Built to Spill | 09.17.06

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And every song had such a long jam time—making every song sound like it was the final song of the evening. Built to Spill just likes to rave out.



Photo by Todd Owyoung 

w/Helvetia, The Prids
Mississippi Nights, St. Louis

On a rainy night in St. Louis, indie-rock legends Built to Spill carved yet another notch into their Mississippi Nights bedpost. The band, fronted by Doug Martsch, was originally scheduled to be in good ol' St. Louie back in April, but when the aforementioned lead singer was placed into emergency surgery for a damaged retina, the dates promoting their new album, You in Reverse, were pushed back until autumn 2006.

This is probably a much more suitable setting for this tour, as You in Reverse is full of succulent harmonies, breezy vocals, and smart lyrics—the perfect soundtrack to a bright fall day in a sunny park with colorful leaves drifting in the crisp air. The band also did a halfway decent job of picking opening bands—the Prids, a foursome hailing from Portland, Ore., and Helvetia, a trio from Seattle, Wash.

The Prids, comprised of an on-again, off-again couple (David Frederickson and Mistina Keith) and two other men (Joey Maas and Eric Hold), are sensational. Keith is perhaps the most energetic female bassist ever, while Hold maintains the serious side of the band by soulfully tickling the plastic ivories of his keyboard. Frederickson, with his matted-down mohawk, creates a gritty harmony with his guitar waves while drummer Maas ties all of these pieces together by pounding out the bottom layer of their Northwestern tiered cake. While many journalists have pigeonholed their musical genre as post-punk, the Prids more often bring to mind a younger Sonic Youth, minus Thurston Moore's throaty vocals. As this band was formed in the mid-'90s, calling its music alternative rock would probably be a bit more accurate. In all, the Prids put on one hell of a show.

As for Helvetia, the second opening band...not so much. As the three boys stepped onto the stage, there seemed to be one thing missing: confidence. They were unsure of which songs were next in their set, confused about how to get the soundman to change their monitor mixes, and looked as though they were not having a good time. Helvetia's set could have been better rehearsed, and the boys could learn a great deal from both the Prids and Built to Spill in the department of stage presence.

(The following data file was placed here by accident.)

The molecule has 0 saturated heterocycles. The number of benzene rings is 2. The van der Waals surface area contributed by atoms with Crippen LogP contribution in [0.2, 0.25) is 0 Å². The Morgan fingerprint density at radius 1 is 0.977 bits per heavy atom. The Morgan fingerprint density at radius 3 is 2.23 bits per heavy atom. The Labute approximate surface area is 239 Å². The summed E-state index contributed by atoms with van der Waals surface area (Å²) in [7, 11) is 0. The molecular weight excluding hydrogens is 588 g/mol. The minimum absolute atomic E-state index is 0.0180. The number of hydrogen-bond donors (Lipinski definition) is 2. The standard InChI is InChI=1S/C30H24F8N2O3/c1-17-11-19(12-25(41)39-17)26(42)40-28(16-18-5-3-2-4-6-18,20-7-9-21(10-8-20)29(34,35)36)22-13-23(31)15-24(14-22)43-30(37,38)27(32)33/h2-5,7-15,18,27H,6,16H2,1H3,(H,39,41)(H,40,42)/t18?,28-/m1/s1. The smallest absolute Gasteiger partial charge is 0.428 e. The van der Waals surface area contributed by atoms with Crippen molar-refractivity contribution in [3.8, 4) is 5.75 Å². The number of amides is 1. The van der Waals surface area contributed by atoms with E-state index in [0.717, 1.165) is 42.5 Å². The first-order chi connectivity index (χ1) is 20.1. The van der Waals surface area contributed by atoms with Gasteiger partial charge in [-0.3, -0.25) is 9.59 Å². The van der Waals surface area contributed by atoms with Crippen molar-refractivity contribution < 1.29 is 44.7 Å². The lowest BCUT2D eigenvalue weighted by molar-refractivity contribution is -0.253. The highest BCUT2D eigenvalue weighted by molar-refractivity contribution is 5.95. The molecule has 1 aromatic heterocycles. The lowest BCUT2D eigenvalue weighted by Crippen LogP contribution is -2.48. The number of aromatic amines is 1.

After situating themselves, Built to Spill took the stage. When Martsch pulled the band together in 1992, members came and went, but eventually, the band stretched itself to hold Scott Plouf, Jim Roth, Brett Netson, and Brett Nelson. As the five scruffy members positioned themselves to begin their show, a huge screen was set up to show creepy but beautiful artwork from Portland artist Mike Scheer. A slideshow of Scheer's work served as a unique but fitting backdrop for the band—hauntingly contemplative, with some M.C. Escher/Tim Burton qualities—bringing out a whole new perspective to Built to Spill's thorny songs.

Martsch was like a god at the lead microphone-crooning with his eyes closed and body unmoving, except for his neck (at times) and arms, which lovingly stroked his aged guitar. Playing songs from their last four records, but with an emphasis on their most recent release, the set was a good combination of songs, save for the fact that every song sounded similar to the one that preceded it. And every song had such a long jam time—making every song sound like it was the final song of the evening. Built to Spill just likes to rave out.

The one other downfall of the evening was the fact that this legendary band didn't play their best song, "Carry the Zero." It is a melodious track from their second album, Keep it Like a Secret, and, to quote a companion, it's "the song that makes everything okay." In other words, it's a perfect song to finish up an evening of good (for the most part) rocking. "I'm not knocking your want to carry that home..."

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